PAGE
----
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I get some weird behaviour when checking if a symbol can be resolved.

user=> ok
CompilerException java.lang.RuntimeException: Unable to resolve symbol: ok in this context, compiling:(NO_SOURCE_PATH:0)
user=> (resolve 'ok)
user=> (if (resolve 'ok) "bla" (def ok 'ok))
user=> ok
#<Unbound Unbound: #'user/ok>
user=> (def ok 'ok)
user=> ok

Can anyone tell me where this might come from? Is this behaviour intended?

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What version of Clojure are you using? I don't see this on 1.2.1 – spacemanaki Jan 14 '12 at 18:11
@spacemanaki: Interesting, I just reproduced this in both 1.2.1 and 1.3 Something strange is definitely happening. – Goran Jovic Jan 14 '12 at 19:24
My mistake, second reference to ok resulted in an exception instead of returning an #<Unbound...> object, and I didn't pay attention. For me, on 1.2.1 (resolve 'ok) inside the if does result in ok being declared. – spacemanaki Jan 14 '12 at 20:42
You'll find this answer to another question useful. His function bounded? seems to do the solve your problem. I replaced resolve with it in your example and it worked. As for this behavior, I hope we'll get an answer. – Goran Jovic Jan 14 '12 at 21:21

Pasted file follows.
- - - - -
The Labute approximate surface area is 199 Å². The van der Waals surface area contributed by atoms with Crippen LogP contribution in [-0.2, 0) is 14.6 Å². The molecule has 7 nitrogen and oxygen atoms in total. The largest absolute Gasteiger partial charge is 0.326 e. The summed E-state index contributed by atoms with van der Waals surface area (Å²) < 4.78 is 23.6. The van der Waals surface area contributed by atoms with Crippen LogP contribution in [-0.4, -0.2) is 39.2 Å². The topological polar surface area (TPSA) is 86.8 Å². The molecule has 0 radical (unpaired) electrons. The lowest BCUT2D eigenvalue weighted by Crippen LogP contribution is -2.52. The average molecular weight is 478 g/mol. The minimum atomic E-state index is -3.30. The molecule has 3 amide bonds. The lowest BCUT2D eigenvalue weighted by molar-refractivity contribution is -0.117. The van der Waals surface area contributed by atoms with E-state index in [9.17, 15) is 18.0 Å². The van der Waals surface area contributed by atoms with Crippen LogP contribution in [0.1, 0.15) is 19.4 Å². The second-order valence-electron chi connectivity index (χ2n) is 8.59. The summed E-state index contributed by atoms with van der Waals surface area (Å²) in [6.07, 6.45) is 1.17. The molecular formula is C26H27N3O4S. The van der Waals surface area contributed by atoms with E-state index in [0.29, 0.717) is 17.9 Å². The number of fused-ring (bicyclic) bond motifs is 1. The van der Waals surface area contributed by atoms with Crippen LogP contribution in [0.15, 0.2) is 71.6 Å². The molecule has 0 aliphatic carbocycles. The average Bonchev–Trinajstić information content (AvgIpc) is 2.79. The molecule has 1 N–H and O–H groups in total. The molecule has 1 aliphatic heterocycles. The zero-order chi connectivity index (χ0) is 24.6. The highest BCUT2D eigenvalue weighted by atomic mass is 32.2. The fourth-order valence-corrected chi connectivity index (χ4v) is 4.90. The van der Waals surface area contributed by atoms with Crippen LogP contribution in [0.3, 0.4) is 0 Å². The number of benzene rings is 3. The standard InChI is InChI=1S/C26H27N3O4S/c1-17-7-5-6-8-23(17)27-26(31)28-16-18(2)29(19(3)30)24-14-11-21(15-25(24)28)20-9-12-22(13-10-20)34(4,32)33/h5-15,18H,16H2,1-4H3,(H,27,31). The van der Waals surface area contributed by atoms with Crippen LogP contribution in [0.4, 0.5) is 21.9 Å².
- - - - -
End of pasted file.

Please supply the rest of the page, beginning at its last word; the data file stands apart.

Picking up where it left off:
up vote 4 down vote accepted

(def ok "whatever") creates a variable named ok at compile time. The compiler scans the whole form to compile it, discovers that you will be defining a var named ok, and creates it for you (with no binding), before your form is actually executed. When the def form is actually executed, the runtime value of the expression will be assigned to the var user/ok. In your example, this never happens, because the var has already been created, and the if branch goes the other way.

Using bound? as a substitute is a terrible idea, as it tests something quite different: whether the named var (which must exist) has a binding, either permanent or thread-local.

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sounds logical. But then why does (if (resolve 'x) x (def x 'x)) yield CompilerException java.lang.RuntimeException: Unable to resolve symbol: x in this context, compiling:(NO_SOURCE_PATH:1)? Or does he try to evaluate x before he creates the variable? – Dominik G Jan 15 '12 at 8:10

Since I only use it inside a macro I now use it as follows

(defmacro bla [x]
    (if (resolve x) x `(def ~x '~x)))

And now it works since def is inside the quoted form and evaluated after resolve.

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